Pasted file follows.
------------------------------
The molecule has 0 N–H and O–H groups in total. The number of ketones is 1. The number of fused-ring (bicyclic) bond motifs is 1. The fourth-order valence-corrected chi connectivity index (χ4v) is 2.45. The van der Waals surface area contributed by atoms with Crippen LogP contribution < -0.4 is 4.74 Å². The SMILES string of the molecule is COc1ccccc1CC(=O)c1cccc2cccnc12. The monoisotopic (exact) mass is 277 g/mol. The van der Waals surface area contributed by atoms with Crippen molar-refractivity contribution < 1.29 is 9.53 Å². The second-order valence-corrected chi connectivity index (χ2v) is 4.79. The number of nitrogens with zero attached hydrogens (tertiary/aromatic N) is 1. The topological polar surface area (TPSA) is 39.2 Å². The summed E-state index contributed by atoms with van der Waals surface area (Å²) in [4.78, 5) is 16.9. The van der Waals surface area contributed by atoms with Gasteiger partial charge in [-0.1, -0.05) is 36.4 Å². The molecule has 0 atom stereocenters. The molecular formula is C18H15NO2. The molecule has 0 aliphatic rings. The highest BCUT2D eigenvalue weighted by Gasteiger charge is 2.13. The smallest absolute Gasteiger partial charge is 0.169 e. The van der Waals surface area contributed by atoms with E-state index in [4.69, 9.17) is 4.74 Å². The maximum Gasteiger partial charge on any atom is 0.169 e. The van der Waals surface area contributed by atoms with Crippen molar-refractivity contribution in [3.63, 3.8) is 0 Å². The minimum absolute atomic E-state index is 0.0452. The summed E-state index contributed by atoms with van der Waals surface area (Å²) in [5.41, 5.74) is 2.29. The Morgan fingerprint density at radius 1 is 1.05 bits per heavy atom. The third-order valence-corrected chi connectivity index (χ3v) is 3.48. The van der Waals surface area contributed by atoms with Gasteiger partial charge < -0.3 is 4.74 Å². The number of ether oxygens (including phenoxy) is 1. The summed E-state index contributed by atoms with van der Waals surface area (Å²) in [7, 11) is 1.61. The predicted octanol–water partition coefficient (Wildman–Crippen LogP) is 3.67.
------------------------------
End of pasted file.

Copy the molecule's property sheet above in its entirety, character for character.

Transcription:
The molecule has 0 N–H and O–H groups in total. The number of ketones is 1. The number of fused-ring (bicyclic) bond motifs is 1. The fourth-order valence-corrected chi connectivity index (χ4v) is 2.45. The van der Waals surface area contributed by atoms with Crippen LogP contribution < -0.4 is 4.74 Å². The SMILES string of the molecule is COc1ccccc1CC(=O)c1cccc2cccnc12. The monoisotopic (exact) mass is 277 g/mol. The van der Waals surface area contributed by atoms with Crippen molar-refractivity contribution < 1.29 is 9.53 Å². The second-order valence-corrected chi connectivity index (χ2v) is 4.79. The number of nitrogens with zero attached hydrogens (tertiary/aromatic N) is 1. The topological polar surface area (TPSA) is 39.2 Å². The summed E-state index contributed by atoms with van der Waals surface area (Å²) in [4.78, 5) is 16.9. The van der Waals surface area contributed by atoms with Gasteiger partial charge in [-0.1, -0.05) is 36.4 Å². The molecule has 0 atom stereocenters. The molecular formula is C18H15NO2. The molecule has 0 aliphatic rings. The highest BCUT2D eigenvalue weighted by Gasteiger charge is 2.13. The smallest absolute Gasteiger partial charge is 0.169 e. The van der Waals surface area contributed by atoms with E-state index in [4.69, 9.17) is 4.74 Å². The maximum Gasteiger partial charge on any atom is 0.169 e. The van der Waals surface area contributed by atoms with Crippen molar-refractivity contribution in [3.63, 3.8) is 0 Å². The minimum absolute atomic E-state index is 0.0452. The summed E-state index contributed by atoms with van der Waals surface area (Å²) in [5.41, 5.74) is 2.29. The Morgan fingerprint density at radius 1 is 1.05 bits per heavy atom. The third-order valence-corrected chi connectivity index (χ3v) is 3.48. The van der Waals surface area contributed by atoms with Gasteiger partial charge < -0.3 is 4.74 Å². The number of ether oxygens (including phenoxy) is 1. The summed E-state index contributed by atoms with van der Waals surface area (Å²) in [7, 11) is 1.61. The predicted octanol–water partition coefficient (Wildman–Crippen LogP) is 3.67.